Analysis: What is the state of Cuban spying in the US?

Gwen Myers

Gwen Myers

The recent arrest by the FBI of Walter Kendall Myers and his wife Gwendolyn Steingraber Myers, on charges of spying for Cuba for over 30 years, offers a good opportunity to contemplate the current state of Cuban espionage in the US. In an article published in The Miami Herald, Juan Tamayo relays a brief history of Cuban espionage in the US, from the first decades (1950-1980), when the island’s intelligence services were “regarded as among the world’s best”, to the purges of the late 1980s, to today. Tamayo correctly states that only four Cuban spies were arrested in the US and only around 30 Cuban “diplomats” were either expelled or denied entry during the Cold War. This was standard practice in the Soviet-oriented US intelligence services, which generally preferred to simply keep tabs on known non-Soviet communist bloc spies operating inside the US and only nab them “when they got too frisky”. After all, what would be the point in “arresting or expelling someone and then having to spot the replacements”? However, recent arrests of Cuban agents in the United States, culminating with the Myers couple, may signal a change in tactics by US counterintelligence agencies, who now consider the Myers case as the most damaging espionage infiltration in the US since Robert Hanssen. What is more, some believe that Cuba still maintains “approximately 250 agents and agent-handling officers in the United States”. The Miami Herald article quotes former US Defense Intelligence Agency expert on Cuba, Chris Simmons, who believes the above number includes “six to nine senior agents within the US government”, and “135 or so” making the rounds in the Cuban exile community in Florida.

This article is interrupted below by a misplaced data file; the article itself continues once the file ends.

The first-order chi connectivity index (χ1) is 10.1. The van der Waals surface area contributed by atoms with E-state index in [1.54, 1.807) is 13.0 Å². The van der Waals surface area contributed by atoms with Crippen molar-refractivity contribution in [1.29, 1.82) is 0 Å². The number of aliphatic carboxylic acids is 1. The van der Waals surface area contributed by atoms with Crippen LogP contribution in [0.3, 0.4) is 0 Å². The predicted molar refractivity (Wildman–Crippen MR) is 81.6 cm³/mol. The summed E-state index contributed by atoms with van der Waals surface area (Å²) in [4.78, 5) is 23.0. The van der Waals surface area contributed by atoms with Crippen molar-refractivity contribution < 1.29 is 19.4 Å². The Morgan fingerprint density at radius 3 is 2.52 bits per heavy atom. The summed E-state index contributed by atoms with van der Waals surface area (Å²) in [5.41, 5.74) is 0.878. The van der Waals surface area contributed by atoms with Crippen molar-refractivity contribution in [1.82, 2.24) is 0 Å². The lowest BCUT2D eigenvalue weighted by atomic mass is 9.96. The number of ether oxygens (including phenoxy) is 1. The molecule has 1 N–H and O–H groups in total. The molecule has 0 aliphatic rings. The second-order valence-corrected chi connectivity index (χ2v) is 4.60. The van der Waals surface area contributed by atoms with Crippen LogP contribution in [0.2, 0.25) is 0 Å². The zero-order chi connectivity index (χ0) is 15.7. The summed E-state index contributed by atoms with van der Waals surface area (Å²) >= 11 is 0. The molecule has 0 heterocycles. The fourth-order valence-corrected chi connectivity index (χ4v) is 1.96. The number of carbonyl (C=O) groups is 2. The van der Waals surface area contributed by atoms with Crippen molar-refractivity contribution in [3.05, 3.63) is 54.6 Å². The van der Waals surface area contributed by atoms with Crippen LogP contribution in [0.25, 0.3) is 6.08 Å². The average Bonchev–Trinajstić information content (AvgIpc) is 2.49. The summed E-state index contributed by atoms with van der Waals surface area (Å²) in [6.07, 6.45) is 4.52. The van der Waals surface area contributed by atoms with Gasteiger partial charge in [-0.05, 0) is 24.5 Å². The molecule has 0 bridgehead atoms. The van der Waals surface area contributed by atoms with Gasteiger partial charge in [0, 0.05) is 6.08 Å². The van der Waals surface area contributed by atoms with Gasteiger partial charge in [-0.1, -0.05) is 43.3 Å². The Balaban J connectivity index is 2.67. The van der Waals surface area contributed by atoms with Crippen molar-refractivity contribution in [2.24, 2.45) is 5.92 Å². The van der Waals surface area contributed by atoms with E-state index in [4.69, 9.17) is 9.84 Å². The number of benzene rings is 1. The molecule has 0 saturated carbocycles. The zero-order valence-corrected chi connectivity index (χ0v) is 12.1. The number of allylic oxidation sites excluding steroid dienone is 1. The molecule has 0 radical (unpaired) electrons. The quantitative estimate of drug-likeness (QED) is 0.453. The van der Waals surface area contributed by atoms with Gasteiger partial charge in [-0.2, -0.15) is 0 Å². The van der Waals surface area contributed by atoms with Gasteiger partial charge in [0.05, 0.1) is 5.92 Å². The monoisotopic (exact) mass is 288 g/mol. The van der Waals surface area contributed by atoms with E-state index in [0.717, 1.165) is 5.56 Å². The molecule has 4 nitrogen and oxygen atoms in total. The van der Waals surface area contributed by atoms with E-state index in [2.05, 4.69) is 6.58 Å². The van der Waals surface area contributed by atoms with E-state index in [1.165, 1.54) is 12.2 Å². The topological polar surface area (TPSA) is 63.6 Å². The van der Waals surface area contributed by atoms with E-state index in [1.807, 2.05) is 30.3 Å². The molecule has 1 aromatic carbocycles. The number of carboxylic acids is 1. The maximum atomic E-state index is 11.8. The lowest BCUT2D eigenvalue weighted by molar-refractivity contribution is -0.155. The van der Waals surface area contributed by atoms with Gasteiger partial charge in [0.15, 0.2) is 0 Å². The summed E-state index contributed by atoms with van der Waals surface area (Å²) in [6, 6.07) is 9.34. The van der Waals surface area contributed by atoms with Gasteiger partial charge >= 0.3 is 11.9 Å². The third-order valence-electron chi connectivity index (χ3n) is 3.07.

About intelNews
Expert news and commentary on intelligence, espionage, spies and spying, by Dr. Joseph Fitsanakis and Ian Allen.

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